Listed in: Sexuality, Women's and Gender Studies, as ANTH-39
Deborah B. Gewertz (Section 01)
Because food is necessary to sustain biological life, its production and provision occupy humans everywhere. Due to this essential importance, food also operates to create and symbolize collective life. This seminar will examine the social and cultural significance of food. Topics to be discussed include: the evolution of human food systems, the social and cultural relationships between food production and human reproduction, the development of women’s association with the domestic sphere, the meaning and experience of eating disorders, and the connection among ethnic cuisines, nationalist movements and social classes.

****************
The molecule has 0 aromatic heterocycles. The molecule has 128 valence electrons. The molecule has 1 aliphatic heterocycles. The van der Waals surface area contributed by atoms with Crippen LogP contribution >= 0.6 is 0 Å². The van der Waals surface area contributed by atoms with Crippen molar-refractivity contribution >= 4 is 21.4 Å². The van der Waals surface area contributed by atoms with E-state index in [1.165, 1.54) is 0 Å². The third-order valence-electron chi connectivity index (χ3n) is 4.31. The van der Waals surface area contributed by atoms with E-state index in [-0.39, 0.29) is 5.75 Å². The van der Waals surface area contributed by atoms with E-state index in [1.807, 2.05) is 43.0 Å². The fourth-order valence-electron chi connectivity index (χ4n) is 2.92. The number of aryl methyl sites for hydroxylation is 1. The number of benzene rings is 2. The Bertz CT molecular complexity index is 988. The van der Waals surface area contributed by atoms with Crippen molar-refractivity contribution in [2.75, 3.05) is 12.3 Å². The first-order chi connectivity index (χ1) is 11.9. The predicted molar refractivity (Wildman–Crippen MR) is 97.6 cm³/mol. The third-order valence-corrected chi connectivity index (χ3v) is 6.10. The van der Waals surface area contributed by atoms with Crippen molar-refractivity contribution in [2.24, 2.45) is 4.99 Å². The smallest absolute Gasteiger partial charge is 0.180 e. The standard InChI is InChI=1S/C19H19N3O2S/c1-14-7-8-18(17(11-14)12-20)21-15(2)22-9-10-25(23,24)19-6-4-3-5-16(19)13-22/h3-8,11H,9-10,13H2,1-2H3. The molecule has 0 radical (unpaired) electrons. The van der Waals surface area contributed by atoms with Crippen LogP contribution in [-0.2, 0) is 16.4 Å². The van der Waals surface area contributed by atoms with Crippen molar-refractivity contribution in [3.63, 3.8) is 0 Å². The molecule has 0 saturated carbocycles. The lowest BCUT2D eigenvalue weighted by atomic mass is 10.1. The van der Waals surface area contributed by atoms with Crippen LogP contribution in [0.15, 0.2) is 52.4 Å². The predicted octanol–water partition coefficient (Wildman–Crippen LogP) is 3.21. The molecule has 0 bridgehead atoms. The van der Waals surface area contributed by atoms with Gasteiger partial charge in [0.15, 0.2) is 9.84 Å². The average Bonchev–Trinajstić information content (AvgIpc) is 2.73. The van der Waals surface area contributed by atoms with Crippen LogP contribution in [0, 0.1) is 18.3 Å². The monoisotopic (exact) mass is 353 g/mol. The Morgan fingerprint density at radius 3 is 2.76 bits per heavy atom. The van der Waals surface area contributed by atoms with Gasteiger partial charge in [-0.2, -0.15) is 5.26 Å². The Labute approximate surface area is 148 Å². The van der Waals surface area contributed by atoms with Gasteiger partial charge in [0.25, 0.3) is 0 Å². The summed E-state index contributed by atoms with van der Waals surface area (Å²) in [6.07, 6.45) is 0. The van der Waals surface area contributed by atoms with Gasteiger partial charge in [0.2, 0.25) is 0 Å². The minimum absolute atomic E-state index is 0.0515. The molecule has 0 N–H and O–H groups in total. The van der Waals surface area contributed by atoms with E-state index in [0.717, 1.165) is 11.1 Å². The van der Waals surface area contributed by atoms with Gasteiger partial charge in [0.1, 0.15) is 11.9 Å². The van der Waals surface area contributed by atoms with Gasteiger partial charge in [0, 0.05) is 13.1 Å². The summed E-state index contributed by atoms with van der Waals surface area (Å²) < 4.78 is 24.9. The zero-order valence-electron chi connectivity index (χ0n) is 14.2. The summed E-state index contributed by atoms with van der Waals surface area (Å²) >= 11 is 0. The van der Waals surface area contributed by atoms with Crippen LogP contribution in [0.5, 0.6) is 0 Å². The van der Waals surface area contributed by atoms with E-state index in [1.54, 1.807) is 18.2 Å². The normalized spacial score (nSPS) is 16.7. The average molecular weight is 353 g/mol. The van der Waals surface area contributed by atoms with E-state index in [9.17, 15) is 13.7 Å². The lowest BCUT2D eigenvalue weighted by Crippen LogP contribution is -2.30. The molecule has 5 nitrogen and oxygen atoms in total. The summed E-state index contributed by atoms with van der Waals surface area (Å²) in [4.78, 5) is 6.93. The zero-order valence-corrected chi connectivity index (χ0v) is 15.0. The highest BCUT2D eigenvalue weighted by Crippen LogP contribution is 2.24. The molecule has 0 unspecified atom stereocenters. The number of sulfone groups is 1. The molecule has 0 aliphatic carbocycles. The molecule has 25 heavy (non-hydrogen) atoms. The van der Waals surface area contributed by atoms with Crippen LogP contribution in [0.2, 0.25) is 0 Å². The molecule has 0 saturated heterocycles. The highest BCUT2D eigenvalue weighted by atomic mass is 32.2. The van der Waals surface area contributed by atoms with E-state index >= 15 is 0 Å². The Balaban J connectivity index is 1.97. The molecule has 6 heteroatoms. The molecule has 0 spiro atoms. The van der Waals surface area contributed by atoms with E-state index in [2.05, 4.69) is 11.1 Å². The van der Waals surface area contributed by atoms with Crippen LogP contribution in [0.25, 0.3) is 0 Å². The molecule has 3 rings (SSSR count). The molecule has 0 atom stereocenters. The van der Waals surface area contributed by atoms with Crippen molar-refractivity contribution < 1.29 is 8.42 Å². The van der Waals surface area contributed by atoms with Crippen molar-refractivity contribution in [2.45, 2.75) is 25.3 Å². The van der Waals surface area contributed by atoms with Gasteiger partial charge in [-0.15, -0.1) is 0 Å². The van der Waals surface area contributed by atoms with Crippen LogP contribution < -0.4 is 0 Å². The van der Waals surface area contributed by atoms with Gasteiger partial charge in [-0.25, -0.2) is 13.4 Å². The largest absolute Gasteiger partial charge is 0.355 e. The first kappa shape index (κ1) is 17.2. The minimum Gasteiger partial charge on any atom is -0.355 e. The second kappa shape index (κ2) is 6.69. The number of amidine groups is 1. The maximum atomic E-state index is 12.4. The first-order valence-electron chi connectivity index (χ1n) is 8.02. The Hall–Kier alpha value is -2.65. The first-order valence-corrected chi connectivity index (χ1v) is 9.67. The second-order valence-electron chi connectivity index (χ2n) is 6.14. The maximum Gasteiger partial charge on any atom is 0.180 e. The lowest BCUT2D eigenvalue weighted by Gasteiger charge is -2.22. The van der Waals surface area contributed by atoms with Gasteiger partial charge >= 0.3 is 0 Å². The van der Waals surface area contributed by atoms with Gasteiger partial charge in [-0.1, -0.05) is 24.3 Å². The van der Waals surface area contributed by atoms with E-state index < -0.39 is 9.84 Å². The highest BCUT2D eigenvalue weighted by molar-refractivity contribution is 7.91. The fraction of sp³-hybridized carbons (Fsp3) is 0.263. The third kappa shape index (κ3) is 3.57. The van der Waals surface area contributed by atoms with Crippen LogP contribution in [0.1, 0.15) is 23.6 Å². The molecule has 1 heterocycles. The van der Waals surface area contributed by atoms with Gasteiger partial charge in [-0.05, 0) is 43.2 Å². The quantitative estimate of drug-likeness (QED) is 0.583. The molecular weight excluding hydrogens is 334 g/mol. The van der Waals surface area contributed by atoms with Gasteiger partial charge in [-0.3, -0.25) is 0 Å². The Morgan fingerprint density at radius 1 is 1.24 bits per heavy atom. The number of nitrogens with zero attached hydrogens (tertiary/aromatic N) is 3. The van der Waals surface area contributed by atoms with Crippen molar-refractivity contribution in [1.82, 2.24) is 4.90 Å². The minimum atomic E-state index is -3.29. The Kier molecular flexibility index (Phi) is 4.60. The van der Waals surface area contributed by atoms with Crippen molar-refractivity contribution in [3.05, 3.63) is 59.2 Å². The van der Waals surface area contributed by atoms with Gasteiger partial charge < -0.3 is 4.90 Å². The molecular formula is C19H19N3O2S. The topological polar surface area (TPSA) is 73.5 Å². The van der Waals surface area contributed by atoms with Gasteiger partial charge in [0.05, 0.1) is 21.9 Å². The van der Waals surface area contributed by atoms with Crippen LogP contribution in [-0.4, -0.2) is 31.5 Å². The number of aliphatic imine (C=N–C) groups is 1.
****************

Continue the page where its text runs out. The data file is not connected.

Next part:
Limited to 25 students. Fall semester. Professor Gewertz.
If Overenrolled: If the course is overenrolled, will privilege majors and ask students to provide the reasons they wish to take the course.